Three Imaginary Girls

Seattle's Indie-Pop Press – Music Reviews, Film Reviews, and Big Fun

"Auntie Kimya has a big fat fucking crush on her little nephews, the Pharmacy" – Kimya Dawson (Moldy Peaches)

There's a rock opera in B.F.F. somewhere, played by nerds. Not real nerds, mind you, but social ones, with too many Descendents and Frank Zappa albums in their record collections and all of the Aqua Team Hunger Force on VHS taped from Adult Swim, and bedrooms full of Christmas present musical equipment and empty bottles of Robitussin DM spread around the messy futon. The Pharmacy's MySpace page has gotten 24,888 views as of this writing, they've played out with Dawson (and while on tour collapsed the stage at the Capitol Theatre in Olympia), Schoolyard Heroes, and Paris Spleen, and have upcoming shows with the Cripples in Olympia and the Blood Brothers in Portland.

Brendhan and Scotty (last names not provided) started the band around 2000, and a "Mike Patton obsessive" named Joey came in to play distorted bass and keyboards (makes sense). For live shows, they'd bring in tambourines and extra things for people in the audience to play, and this infectious enthusiasm spills into their songwriting, seemingly full of stories and nonsense at the same time, songs beginning but never ending where they aught. Like the classic San Francisco punk party participation band the Thirteen Year Olds, Scotty only sings lead half the night, according to the website, as their fans take over the other half.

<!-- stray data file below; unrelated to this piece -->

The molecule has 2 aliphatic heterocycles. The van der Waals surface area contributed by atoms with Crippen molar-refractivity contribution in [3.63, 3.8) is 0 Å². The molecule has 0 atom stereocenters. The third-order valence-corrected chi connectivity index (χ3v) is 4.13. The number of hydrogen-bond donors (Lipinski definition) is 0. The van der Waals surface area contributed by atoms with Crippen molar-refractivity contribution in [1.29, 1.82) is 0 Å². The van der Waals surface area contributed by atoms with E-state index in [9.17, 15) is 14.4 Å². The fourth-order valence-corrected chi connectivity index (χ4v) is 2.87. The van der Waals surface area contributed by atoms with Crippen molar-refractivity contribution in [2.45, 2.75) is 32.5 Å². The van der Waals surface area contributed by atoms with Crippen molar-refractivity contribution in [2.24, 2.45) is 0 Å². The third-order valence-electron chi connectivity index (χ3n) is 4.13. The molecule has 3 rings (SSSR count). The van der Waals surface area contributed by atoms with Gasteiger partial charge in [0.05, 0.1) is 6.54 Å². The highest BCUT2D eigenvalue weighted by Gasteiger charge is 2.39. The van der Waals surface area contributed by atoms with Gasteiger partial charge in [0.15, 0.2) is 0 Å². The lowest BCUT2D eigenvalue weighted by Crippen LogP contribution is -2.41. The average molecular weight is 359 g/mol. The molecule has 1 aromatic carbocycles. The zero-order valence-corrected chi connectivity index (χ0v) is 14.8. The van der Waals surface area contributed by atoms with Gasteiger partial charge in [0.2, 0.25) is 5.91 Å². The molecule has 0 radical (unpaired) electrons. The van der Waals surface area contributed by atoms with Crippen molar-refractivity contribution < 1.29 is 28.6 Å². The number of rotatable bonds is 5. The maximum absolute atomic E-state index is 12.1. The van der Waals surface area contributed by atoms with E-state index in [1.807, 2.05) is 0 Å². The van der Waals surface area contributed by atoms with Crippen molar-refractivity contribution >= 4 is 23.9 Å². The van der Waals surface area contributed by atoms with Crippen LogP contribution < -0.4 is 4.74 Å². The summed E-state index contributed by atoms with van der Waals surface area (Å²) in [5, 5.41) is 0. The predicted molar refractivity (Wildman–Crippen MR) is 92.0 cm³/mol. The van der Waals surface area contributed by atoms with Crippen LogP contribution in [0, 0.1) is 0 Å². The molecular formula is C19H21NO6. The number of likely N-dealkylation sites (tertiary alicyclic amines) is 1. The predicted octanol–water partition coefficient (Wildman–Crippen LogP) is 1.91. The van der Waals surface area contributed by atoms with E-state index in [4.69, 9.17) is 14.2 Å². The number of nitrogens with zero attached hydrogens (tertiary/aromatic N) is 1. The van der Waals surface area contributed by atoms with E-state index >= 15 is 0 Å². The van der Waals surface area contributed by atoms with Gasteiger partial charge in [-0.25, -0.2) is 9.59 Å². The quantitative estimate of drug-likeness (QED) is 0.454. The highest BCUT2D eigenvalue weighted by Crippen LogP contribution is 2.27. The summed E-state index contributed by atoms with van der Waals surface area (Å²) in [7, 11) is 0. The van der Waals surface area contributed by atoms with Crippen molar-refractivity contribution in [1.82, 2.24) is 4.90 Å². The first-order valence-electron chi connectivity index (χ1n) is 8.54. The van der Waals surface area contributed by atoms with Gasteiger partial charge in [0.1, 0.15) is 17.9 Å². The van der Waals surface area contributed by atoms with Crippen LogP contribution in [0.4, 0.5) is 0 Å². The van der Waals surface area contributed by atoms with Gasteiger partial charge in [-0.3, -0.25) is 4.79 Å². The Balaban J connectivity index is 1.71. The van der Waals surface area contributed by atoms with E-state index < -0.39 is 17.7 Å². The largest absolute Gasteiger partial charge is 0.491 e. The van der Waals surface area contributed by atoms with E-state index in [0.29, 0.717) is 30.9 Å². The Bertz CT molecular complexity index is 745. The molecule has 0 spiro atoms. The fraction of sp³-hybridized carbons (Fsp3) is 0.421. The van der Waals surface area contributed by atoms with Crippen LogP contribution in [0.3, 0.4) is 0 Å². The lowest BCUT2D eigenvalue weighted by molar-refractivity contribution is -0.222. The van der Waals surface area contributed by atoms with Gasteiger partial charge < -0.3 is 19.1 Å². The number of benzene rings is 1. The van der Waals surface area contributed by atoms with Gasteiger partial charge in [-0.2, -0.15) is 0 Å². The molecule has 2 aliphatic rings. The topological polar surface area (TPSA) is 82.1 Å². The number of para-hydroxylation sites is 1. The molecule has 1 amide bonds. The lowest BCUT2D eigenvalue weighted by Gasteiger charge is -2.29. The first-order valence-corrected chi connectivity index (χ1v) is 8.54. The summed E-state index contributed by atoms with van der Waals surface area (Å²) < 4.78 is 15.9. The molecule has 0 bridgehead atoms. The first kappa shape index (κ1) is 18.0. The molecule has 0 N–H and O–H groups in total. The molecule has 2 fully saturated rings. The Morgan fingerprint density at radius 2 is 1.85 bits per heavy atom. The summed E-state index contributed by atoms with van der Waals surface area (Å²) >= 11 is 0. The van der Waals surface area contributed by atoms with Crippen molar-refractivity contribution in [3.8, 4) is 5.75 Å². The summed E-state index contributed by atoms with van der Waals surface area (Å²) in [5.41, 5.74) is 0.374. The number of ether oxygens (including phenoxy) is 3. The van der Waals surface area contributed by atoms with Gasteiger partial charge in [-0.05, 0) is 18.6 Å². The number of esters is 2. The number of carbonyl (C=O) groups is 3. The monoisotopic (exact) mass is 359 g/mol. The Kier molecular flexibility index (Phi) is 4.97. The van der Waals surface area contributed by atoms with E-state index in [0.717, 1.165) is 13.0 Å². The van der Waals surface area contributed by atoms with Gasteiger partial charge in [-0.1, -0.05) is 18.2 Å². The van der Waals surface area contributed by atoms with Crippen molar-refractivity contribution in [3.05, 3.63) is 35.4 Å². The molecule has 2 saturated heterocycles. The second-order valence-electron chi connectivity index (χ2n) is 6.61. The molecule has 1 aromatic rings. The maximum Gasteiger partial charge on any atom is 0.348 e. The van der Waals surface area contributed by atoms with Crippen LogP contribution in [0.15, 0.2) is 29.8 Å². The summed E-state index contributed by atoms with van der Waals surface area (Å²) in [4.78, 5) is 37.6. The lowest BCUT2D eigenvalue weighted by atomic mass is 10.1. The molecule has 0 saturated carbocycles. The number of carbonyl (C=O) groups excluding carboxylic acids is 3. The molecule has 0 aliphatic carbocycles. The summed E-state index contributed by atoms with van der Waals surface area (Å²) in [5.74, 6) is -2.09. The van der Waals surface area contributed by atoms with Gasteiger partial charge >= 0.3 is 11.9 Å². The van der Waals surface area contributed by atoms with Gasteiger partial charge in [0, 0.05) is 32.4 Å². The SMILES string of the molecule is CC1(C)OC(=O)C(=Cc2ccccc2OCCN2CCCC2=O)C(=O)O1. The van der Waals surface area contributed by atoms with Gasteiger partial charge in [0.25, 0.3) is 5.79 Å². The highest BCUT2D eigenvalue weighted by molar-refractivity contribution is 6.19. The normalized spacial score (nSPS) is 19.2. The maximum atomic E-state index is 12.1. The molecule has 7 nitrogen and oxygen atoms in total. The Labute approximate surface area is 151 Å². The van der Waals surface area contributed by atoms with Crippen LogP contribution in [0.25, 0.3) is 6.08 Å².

Sounding sometimes like a drunk, less intellectual They Might be Giants, with the same kinds of stylistic and tempo changes, except for sloppier playing and screamo vocal stylee on the choruses and in the background over the fourteen tracks on B.F.F., disco funk and punk rhythms burble up here and there, as an avalanche of guitars and keyboards sputter everywhere else. "Prince" tries to delay its catchy chorus as long as possible, but it can't help being hypnotic. On the brilliant "Anthrax," they tell the perhaps apocryphal story of their van theft, mixed with the general trouble of existence itself ("don't take anything for granted or the world will kick your ass — they say that it's okay but I say don't breathe in").